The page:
Are High Power Prices Here to Stay?
Energy prices have been on a “bull” run for some time, but momentum really picked up at the beginning of the second quarter of 2021.
The price hike we are seeing now, in particular for gas and power in Europe, is quite different from earlier periods with high prices.
First, the price spike has not been short-lived. Prices have increased firmly and steadily over several months.
In addition, the record-breaking prices have occurred at the very beginning of the heating season and not during it – the heating season is when high prices normally occur.
Rising power prices: why has this happened
There is a whole range of factors contributing to the rising energy prices.
There are, however, a few aspects that stand out.
In Europe, the EUA carbon prices (European Emission Allowance) have doubled compared to the beginning of the year. At the time of writing, they have reached above 60 Euro per ton for the first time.
The EU’s higher climate ambitions have been the main driver for this, and the market is now pricing in the future scarcity of lower carbon emission allowances.
In addition, this year the “bull” run in carbon prices has been driven by an extremely tight gas market. The gas market has influenced the power market which is covered by the EU Emissions Trading System carbon scheme.
In turn, the tight gas market – and consequently high gas prices in Europe – have been impacted by several factors that have occurred over time.
The winter of 2020-2021 was long and cold both in Asia and Europe with increased demand for gas. There was, and still is, ongoing competition for LNG gas supplies between different regions in the world and also from Europe where pipeline gas supply from Russia and Norway has been reduced this year.
The hot European summer drove up the demand for cooling and hence electricity consumption.
As if this wasn’t enough, wind power production has been unseasonably low over time also leading to higher gas-to-power demand and acting as an additional “bullish” factor for gas prices.
All this has meant that gas storages across Europe have not been replenished ahead of the winter when the high demand for gas in Europe starts.
Low renewables production, higher fuel costs and higher price on carbon emission permits have driven up the power prices across Europe.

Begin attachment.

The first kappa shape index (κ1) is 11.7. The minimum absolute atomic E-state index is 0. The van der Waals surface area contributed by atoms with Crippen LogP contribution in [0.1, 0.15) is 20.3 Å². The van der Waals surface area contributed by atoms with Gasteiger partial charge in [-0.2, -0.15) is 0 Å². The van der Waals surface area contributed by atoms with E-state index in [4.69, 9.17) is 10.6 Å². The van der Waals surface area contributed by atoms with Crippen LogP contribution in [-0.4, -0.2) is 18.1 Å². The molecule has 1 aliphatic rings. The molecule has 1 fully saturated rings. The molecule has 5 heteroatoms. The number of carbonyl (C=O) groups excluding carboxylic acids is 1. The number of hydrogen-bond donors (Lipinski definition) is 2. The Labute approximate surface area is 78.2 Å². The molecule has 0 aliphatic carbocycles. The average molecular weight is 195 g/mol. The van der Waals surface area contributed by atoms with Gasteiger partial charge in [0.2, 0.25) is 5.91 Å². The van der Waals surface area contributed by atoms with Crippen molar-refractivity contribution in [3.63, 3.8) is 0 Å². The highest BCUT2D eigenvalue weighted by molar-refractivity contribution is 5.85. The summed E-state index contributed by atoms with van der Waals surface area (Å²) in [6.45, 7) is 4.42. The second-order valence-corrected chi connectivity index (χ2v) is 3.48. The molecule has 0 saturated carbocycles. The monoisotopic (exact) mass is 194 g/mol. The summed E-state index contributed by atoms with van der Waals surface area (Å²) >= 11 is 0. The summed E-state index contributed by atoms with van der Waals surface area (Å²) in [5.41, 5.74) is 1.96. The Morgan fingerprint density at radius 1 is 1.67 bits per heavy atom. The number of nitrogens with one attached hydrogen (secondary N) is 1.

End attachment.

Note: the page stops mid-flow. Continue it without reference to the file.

The situation in the Nordic region is even more complex. The Nordics have been influenced by all these factors but in addition, the cold winter of 2020-2021, dry summer and low wind power production have left the region with a deficit of hydro resources.
Quite literally, the Nordics are now paying the price for the warm and sunny summer with little precipitation after the cold winter of 2020-2021.
What is special about the high gas and power prices this time around is that the price hike is at a record level, it is sustained over time and has happened in early August and September, before the high demand seasons has even started.
Commodities prices sources: NASDAQ OMX Commodities Europe, Spectron, and EEX.
The most important power price drivers
The power market is all about modelling and quantifying the effects of the various price drivers.
In Europe, fuel prices will be crucial going forward.
In the Nordics, hydro is very important. In a dry year, such as this year, we might see very high prices – currently, 100 Euro in southern Norway or around 60 Euro on a yearly basis. In a wet year, such as last year, we will see very low prices (close to 0).
Lately, we have also invested in new renewables. And we will see even more volatility in the prices depending on the performance of solar and wind.
This year, with little wind, we see very high prices. When we get more wind, this will push the prices down to a more normal level.
What is ahead for power prices
How long will the price hike last? How high can energy prices go? What will it take to end the “bull” run for power?
As analysts, we take into account all the different price drivers and look at the power balance.
We use all relevant data to model and convert this into meaningful supply and demand components to use as input in our price models. We find out what prices are expected to be in the next hour, the next day, the next year, and up to 30 years ahead.
At the moment, the market is very complex and in the Nordic area, we see huge variations depending on whether we have a wet or dry scenario going forward.
Given today’s situation, we do expect rising prices ahead compared to where the market is trading at the moment.